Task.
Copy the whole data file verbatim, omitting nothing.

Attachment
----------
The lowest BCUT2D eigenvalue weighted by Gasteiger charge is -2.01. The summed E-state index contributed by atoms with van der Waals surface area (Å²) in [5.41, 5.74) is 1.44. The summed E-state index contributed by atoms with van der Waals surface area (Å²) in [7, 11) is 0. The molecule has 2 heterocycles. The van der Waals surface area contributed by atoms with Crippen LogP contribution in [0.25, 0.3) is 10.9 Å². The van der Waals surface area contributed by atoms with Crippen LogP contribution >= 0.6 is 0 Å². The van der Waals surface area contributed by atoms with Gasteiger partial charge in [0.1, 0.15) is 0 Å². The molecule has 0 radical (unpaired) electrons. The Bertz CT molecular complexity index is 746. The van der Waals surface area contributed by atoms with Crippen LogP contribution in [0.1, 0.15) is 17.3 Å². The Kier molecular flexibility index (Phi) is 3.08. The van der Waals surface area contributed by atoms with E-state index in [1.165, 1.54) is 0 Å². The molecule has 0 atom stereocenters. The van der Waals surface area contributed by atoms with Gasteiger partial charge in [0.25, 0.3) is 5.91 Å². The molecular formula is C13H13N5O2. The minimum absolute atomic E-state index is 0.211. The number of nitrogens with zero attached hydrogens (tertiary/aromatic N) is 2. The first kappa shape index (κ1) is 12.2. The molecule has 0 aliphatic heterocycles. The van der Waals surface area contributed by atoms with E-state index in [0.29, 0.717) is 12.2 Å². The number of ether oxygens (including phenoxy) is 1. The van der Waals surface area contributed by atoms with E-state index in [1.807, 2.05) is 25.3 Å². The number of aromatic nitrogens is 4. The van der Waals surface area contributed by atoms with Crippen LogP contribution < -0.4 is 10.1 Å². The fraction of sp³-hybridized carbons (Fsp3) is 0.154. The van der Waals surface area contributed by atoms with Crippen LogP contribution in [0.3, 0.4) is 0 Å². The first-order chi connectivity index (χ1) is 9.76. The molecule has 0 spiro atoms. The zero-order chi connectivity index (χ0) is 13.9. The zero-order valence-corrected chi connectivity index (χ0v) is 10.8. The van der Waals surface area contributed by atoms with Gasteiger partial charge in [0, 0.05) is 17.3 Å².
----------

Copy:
The lowest BCUT2D eigenvalue weighted by Gasteiger charge is -2.01. The summed E-state index contributed by atoms with van der Waals surface area (Å²) in [5.41, 5.74) is 1.44. The summed E-state index contributed by atoms with van der Waals surface area (Å²) in [7, 11) is 0. The molecule has 2 heterocycles. The van der Waals surface area contributed by atoms with Crippen LogP contribution in [0.25, 0.3) is 10.9 Å². The van der Waals surface area contributed by atoms with Crippen LogP contribution >= 0.6 is 0 Å². The van der Waals surface area contributed by atoms with Gasteiger partial charge in [0.1, 0.15) is 0 Å². The molecule has 0 radical (unpaired) electrons. The Bertz CT molecular complexity index is 746. The van der Waals surface area contributed by atoms with Crippen LogP contribution in [0.1, 0.15) is 17.3 Å². The Kier molecular flexibility index (Phi) is 3.08. The van der Waals surface area contributed by atoms with E-state index in [1.165, 1.54) is 0 Å². The molecule has 0 atom stereocenters. The van der Waals surface area contributed by atoms with Gasteiger partial charge in [0.25, 0.3) is 5.91 Å². The molecular formula is C13H13N5O2. The minimum absolute atomic E-state index is 0.211. The number of nitrogens with zero attached hydrogens (tertiary/aromatic N) is 2. The first kappa shape index (κ1) is 12.2. The molecule has 0 aliphatic heterocycles. The van der Waals surface area contributed by atoms with E-state index in [0.29, 0.717) is 12.2 Å². The number of ether oxygens (including phenoxy) is 1. The van der Waals surface area contributed by atoms with E-state index in [1.807, 2.05) is 25.3 Å². The number of aromatic nitrogens is 4. The van der Waals surface area contributed by atoms with Crippen LogP contribution < -0.4 is 10.1 Å². The fraction of sp³-hybridized carbons (Fsp3) is 0.154. The van der Waals surface area contributed by atoms with Crippen LogP contribution in [0.3, 0.4) is 0 Å². The first-order chi connectivity index (χ1) is 9.76. The molecule has 0 spiro atoms. The zero-order chi connectivity index (χ0) is 13.9. The zero-order valence-corrected chi connectivity index (χ0v) is 10.8. The van der Waals surface area contributed by atoms with Gasteiger partial charge in [0, 0.05) is 17.3 Å².